The origin of the red grape variety is unknown. The name is derived from the leaf shape, which resembles the foot of a goose. Synonyms are Argan, Argant, Blauer Gänsfüsser, Bockshorn, Buchser, Erlenbacher, Espagnol, Gänsefüßler, Gänsfüßler, Gros Margillien, Großrote, Margillien and Spitzblättrige Garidelitraube. According to a naturally no longer verifiable hypothesis by the agronomist Lambert J. von Babo (1790-1862) the goosefoot is said to be from Columella (1st century AD) mentioned ancient grape variety Biturica be identical. According to DNA analysis the blue goosefoot is the father variety of the old Styrian Zimmettraube as well as the Burgundian variety César, However, there is no relation to the French variety Barbaroux (with synonym bright red goose foot).
The goosefoot was one of the most popular varieties in the 16th century Rheinland-Pfalz, The German botanist Hieronymus Bock Hieronymus (1498-1554) mentioned in 1546 the "Genssfüssel" in his main work "Das Kreütter Buch", with the location "Newenstatt" (Neustadt in der Pfalz). In 1584, the Elector of the Palatinate, Johann Casimir (1543-1592), ordered that no vineyard should be cut out of it unless a suitable substitute is planted with this variety. The synonym Erlenbacher points to the Swiss town of Erlenbach on Lake Zurich in the canton Basel country where it is still grown today.
The late ripening vine was also very popular because of the attractive leaves Zierrebe used on house walls. Due to uncertain yields, the variety has almost disappeared from the German vineyards, but is cultivated by individual producers. Some wineries maintain this wine culture monument and produce a red wine, for example the State Research Institute Neustadt an der Weinstrasse. In the vine museum by Franz Leth (Municipality of Fels, Lower Austria) there are also a few sticks.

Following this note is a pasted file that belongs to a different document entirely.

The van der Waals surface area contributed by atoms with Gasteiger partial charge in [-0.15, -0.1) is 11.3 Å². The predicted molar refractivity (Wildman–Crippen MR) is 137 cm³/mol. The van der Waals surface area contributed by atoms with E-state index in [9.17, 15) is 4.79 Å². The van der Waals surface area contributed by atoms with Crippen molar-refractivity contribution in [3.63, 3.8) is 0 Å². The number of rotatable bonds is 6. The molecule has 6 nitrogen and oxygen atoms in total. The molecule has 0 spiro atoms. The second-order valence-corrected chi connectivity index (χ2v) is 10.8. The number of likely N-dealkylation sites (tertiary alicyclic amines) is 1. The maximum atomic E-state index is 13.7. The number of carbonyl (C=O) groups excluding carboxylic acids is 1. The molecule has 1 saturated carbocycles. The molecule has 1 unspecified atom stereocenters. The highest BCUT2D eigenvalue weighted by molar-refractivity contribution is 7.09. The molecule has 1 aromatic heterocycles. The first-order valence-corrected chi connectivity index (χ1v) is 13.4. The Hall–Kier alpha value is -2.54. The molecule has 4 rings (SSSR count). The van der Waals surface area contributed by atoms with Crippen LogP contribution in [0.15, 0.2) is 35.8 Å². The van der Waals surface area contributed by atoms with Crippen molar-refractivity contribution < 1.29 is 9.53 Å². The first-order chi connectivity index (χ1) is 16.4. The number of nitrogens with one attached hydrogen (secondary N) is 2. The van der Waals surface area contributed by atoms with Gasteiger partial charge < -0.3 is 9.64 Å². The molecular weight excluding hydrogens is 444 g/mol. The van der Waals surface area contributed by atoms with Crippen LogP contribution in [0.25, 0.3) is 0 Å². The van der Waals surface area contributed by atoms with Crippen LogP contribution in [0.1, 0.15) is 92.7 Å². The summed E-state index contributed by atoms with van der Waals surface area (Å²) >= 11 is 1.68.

The French ampelographer Adrien had already in 1903 Berget on pure ampelographic Basis found that the im law Cultivated variety Argant (synonym Blue Goosefoot) is identical to the Goosefoot. This was finally confirmed by DNA analysis carried out in 2008. The almost extinct variety was reactivated by some producers such as the Domaine des Cavarodes with new plantings. In 2010, a few ares were reported in the Doubs department (Statistics Kym Anderson ).
Source: Wine Grapes / J. Robinson, J. Harding, J. Vouillamoz / Penguin Books Ltd. 2012
Images: Ursula Brühl, Doris Schneider, Julius Kühn Institute (JKI)